- etc...

Gasoline & Diesel systems are (should be) both designed & installed to be safe in use under most conceivable situations. Murphyís Law is not repealed, merely because weíve adhered to all of the regulations, standards, and recommended practices regarding our engine & fuel installation. Systems, and operating procedures can and do fail, and even our best laid plans often go awry. When enough of the safety features of a gas system fail - BOOM! Under similar circumstances, a diesel failure might more likely be untidy. . I donít believe that the issue is (so much) the LIKELIHOOD of a safety failure, as the it is the CONSEQUENCES ... Diesel fuel, on itís own, is much less volatile than Gasoline - hence inherently and ultimately safer.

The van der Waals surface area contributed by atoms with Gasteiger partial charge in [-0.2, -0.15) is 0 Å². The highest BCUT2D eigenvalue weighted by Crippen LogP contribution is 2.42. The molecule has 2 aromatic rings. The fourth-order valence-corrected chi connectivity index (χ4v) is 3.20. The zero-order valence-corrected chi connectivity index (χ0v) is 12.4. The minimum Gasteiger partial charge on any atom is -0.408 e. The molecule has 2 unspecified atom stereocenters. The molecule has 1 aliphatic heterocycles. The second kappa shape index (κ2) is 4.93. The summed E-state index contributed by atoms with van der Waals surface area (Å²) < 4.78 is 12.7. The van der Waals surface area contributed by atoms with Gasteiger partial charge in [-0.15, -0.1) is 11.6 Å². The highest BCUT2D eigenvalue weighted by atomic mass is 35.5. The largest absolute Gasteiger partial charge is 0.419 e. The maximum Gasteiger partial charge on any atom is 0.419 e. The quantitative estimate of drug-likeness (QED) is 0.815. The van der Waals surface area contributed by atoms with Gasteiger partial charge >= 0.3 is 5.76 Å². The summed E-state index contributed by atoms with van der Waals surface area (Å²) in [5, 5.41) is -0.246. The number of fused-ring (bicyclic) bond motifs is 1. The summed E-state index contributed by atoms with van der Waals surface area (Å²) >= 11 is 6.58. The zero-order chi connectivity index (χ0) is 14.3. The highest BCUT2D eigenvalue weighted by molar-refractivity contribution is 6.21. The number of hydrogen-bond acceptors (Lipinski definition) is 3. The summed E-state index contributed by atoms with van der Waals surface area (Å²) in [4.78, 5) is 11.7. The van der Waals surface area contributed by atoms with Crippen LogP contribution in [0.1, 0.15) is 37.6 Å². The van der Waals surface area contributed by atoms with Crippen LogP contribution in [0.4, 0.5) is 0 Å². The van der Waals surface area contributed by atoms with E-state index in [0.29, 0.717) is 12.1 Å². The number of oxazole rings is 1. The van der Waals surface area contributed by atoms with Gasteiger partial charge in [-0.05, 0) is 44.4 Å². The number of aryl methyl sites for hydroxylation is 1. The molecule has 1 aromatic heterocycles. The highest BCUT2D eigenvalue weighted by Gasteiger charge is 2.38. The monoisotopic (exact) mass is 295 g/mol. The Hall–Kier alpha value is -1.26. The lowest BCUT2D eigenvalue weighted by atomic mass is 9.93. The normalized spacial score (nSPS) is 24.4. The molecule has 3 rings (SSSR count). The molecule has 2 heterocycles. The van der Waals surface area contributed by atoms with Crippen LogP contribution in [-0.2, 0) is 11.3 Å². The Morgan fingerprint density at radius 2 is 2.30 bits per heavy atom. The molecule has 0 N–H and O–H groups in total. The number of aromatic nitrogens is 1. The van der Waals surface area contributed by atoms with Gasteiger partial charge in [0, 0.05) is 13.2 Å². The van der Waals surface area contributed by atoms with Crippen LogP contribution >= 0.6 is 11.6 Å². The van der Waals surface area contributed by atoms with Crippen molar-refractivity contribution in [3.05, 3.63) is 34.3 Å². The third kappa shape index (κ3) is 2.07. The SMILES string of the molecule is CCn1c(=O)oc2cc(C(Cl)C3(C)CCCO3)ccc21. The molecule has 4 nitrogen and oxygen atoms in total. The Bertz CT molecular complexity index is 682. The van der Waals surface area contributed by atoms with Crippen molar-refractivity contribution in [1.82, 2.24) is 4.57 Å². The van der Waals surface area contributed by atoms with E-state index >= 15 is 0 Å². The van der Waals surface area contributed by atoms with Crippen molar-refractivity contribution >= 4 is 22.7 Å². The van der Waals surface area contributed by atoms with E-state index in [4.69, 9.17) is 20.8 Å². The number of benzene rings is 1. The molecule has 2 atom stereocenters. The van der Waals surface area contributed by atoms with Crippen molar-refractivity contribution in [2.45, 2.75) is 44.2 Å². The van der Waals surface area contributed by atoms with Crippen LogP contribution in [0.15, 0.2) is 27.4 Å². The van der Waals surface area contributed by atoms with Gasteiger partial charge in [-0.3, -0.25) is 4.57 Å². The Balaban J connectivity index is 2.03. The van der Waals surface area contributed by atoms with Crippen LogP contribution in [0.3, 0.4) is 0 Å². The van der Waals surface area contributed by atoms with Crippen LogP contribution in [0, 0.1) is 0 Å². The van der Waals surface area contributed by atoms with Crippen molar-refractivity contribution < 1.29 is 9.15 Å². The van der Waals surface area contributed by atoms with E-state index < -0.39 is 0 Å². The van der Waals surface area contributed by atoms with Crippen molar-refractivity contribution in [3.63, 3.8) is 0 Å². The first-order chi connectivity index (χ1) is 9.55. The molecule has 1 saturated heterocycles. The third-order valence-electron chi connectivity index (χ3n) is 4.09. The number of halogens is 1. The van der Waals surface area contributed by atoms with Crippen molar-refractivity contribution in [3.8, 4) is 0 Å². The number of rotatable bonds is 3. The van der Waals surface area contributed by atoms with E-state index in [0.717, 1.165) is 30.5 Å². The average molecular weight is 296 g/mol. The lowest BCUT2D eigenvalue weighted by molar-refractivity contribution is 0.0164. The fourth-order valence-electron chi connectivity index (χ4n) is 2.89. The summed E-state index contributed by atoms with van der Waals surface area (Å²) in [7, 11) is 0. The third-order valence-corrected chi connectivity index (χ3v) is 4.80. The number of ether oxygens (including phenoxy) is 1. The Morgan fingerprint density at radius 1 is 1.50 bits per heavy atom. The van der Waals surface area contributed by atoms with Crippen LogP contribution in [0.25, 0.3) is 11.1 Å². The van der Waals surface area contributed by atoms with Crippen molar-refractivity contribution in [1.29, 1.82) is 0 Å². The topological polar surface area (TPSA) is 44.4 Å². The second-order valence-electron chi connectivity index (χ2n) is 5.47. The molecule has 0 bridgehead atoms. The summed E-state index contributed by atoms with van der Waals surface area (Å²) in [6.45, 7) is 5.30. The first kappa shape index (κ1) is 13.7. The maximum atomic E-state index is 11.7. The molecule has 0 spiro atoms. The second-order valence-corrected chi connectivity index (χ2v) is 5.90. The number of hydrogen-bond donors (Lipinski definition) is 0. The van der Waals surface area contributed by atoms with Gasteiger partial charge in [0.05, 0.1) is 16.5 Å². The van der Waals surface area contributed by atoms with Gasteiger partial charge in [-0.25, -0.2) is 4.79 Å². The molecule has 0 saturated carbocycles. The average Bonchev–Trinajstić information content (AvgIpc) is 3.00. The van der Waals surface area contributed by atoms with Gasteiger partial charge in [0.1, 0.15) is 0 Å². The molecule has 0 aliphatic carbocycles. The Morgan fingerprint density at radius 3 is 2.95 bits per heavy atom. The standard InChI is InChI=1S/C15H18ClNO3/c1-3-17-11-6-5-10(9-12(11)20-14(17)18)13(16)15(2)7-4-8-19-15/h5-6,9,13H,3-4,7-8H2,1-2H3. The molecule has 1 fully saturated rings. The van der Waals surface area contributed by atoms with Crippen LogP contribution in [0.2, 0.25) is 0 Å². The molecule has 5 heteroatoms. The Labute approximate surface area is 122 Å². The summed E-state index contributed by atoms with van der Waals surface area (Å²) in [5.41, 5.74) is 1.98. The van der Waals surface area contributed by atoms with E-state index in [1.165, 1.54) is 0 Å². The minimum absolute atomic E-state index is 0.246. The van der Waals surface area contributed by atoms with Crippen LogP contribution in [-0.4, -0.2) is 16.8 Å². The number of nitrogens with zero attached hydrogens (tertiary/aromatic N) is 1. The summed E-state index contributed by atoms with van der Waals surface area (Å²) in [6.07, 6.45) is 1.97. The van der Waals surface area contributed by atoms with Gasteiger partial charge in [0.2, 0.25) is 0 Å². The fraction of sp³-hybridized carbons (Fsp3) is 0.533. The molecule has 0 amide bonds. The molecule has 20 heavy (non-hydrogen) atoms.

It seems obvious that any specific installation must be surveyed for itís adequacy as installed, and operated. It is conceivable that a particular diesel system might be less safe than a particular gasoline system. This scenario would have to compare a properly designed, installed, maintained, and operated gas system against a seriously inadequate diesel alternative.

I think that suggesting that the very stringent specifications required for gasoline installations, and their safe operation creates as safer condition than a (proper) diesel alternative is false - hence Iíll stand by my broad statement - Diesel is SAFER than Gas.

Iíve owned and operated both Gas (OMC Saildrive, Outboards) & Diesel (Yanmar & Catí inboard) engines, and offer the following recommendations for BOTH: